Root causes for waiting times can be:
Although this waste is not one of the original seven wastes of the Toyota Production System, not-utilising talent is increasingly being seen as waste today. Insufficiently used talents, abilities and knowledge of people has tremendous impact on any organisation. For manufacturing operations, great benefits can be reaped by including skilled workers and their improvements ideas at any level.
Not-utilizing talents directly impacts employee motivation and engagement. This has direct impact on productivity. Solutions for empowering the employees include to avoid micro-management, improve training and implement processes and tools for direct employee feedback, e.g. by collecting ideas for continuous improvement measures.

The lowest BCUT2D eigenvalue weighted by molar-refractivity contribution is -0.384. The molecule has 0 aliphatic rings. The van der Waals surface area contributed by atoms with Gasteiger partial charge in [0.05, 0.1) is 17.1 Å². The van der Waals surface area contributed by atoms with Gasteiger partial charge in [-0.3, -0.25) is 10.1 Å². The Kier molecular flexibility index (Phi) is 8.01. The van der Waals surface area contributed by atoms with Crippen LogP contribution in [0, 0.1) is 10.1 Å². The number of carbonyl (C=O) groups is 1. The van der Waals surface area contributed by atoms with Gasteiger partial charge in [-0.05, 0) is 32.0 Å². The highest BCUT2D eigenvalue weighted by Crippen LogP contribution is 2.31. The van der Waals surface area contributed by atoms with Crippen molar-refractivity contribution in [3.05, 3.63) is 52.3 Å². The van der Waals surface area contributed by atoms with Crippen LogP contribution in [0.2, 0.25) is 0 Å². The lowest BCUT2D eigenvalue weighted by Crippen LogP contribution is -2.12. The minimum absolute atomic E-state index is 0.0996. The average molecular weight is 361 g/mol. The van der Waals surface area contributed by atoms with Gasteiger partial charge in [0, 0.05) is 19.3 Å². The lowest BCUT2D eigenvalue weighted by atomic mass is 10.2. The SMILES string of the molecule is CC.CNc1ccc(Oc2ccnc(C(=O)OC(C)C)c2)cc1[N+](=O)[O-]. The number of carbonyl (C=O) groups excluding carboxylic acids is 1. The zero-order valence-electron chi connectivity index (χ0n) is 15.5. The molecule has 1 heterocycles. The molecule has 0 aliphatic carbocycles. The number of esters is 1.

Not-utilizing talent typically occurs with:
Transportation waste arises when you move things from A to B. Transportation increases costs, needs time and may result in product damage. Transport waste can easily be reduced by reorganizing the physical layouts and process simplification. The goal should be a less frequent handling of products with the shortest possible distances between process steps.
Transportion waste is based on the following root causes:
Inventory excess waste happens when the supply exceeds the real customer demand.
Root causes include: